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[Funk]

Prince

LOtUSFLOW3R/MPLSoUND

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Prince - LOtUSFLOW3R/MPLSoUND
Ben Westhoff

Prince nowadays indulges his every musical whim, which means he has firmly entered the late-’70s/early ’80s Bob Dylan phase of his career, which makes it difficult for fans to keep up. His latest album is actually three discs packaged together—the ethereal LOtUSFLOW3R, the funkier MPLSoUND and the uncompelling Elixer, the last produced by him but performed by his protégé, Bria Valente—and it’s not all that easy to track down the CDs; you can only buy them from Target ($12 for all three!) or through a subscription to website lotusflow3r.com.

Like that from Dylan’s über-prolific era, Prince’s latest work isn’t particularly memorable, though there are inspired moments, like when he jauntily segues from Tommy James and the Shondells’ “Crimson and Clover” into Jimi Hendrix’s “Wild Thing” near the beginning of LOtUSFLOW3R. In fact, much of the first half of that disc features Hendrix-aping, midtempo guitar stylings. Eventually, though, the pace slows, and soft bass and guitar solos start spiraling out of control. “Love Like Jazz” recalls an elevator Muzak track with a skip, while “77 Beverly Park” is little more than a drowsy, three-minute harpsichord jam.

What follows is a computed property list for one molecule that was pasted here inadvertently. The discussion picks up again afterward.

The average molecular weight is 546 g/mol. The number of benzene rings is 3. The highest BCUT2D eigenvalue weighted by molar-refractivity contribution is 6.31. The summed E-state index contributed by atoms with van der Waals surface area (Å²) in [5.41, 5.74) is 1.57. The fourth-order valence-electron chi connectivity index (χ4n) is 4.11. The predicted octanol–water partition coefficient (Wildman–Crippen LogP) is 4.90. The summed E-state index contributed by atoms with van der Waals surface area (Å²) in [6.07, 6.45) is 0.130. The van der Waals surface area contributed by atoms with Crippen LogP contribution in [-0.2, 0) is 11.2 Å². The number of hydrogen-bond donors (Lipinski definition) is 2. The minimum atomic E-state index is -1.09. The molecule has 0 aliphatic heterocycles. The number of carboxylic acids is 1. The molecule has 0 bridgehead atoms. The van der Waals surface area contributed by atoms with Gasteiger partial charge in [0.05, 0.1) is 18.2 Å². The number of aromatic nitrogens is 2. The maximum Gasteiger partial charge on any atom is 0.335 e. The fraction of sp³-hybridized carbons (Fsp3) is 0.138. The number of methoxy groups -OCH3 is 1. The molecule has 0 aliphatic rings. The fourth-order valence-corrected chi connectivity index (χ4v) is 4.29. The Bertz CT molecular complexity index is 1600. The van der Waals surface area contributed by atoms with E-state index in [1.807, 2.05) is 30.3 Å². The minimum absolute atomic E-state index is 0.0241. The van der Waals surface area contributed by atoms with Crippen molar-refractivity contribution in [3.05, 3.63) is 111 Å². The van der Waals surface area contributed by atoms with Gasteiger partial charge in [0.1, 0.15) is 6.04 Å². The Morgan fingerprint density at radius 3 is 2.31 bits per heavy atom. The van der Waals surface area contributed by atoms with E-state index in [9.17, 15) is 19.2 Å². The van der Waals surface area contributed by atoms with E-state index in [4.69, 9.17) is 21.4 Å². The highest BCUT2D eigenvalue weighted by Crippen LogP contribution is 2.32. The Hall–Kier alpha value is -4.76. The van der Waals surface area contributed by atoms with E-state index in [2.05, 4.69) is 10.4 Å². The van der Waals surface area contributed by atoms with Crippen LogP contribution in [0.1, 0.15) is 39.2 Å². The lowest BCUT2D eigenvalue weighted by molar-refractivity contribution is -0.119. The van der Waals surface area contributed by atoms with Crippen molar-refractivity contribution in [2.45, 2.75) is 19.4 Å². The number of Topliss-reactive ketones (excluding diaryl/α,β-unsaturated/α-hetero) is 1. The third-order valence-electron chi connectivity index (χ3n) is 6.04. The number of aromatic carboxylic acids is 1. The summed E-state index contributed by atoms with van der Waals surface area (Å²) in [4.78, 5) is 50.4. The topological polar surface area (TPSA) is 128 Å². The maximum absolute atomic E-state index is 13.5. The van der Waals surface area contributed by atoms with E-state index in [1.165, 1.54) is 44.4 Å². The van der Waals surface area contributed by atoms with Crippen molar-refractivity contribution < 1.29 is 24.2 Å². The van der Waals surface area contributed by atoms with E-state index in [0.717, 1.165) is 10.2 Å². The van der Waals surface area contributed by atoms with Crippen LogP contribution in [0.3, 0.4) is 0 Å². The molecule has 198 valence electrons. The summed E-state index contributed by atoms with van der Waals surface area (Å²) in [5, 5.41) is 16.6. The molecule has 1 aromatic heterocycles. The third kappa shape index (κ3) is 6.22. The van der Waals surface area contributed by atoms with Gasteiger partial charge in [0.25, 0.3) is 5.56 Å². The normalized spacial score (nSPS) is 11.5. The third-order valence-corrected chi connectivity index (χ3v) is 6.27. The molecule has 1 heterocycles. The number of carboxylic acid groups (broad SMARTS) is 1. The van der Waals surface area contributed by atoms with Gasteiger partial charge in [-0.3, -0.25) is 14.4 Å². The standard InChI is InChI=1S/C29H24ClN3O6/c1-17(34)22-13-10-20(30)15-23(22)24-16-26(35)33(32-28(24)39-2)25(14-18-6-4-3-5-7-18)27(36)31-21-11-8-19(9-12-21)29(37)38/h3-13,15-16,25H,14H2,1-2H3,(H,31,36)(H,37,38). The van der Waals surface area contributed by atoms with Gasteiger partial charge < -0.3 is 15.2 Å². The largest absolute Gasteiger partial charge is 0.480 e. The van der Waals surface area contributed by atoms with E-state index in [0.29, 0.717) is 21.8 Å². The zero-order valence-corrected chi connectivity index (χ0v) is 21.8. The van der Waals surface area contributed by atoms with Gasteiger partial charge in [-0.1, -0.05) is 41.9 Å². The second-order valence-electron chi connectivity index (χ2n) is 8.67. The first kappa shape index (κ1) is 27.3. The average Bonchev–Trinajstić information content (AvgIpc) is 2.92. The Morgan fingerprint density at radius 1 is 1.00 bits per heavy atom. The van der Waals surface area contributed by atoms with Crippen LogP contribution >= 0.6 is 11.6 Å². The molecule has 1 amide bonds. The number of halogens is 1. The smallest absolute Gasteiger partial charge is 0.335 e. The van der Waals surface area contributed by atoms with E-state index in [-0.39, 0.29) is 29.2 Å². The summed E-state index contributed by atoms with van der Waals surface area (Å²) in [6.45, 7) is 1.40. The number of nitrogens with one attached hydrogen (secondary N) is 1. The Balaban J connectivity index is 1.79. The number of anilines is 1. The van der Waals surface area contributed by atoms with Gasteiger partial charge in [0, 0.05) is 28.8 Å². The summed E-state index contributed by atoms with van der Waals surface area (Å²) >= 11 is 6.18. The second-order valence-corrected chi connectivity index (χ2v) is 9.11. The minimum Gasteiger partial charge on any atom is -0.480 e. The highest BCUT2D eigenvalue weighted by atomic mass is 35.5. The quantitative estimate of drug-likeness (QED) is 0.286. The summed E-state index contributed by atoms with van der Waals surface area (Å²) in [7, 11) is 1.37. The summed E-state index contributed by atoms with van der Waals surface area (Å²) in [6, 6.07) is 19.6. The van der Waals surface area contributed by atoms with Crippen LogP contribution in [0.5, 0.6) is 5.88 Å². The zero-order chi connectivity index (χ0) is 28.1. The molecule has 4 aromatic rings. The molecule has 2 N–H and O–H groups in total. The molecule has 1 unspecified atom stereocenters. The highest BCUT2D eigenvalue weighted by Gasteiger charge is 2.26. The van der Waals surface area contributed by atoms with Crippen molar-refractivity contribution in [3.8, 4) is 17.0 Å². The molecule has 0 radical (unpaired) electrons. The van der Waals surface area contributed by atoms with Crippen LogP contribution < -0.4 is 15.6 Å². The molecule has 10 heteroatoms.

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Things pick back up on MPLSoUND, which at times recalls the energy and club-funk inspiration of Prince’s ’80s Minneapolis scene. Using vocoder and other voice-manipulation effects, the disc kicks off with the winning sing-along “(There’ll Never B) Another Like Me.” But while these tracks maintain a familiar “let’s get it on” vibe, lyrically they tend more toward “let’s go see a PG movie,” with Prince’s offer to help show a female paramour “how to make chocolate cake” about as racy as things get. With Prince, one always prefers a seductive—more so than, say, a culinary—vibe.

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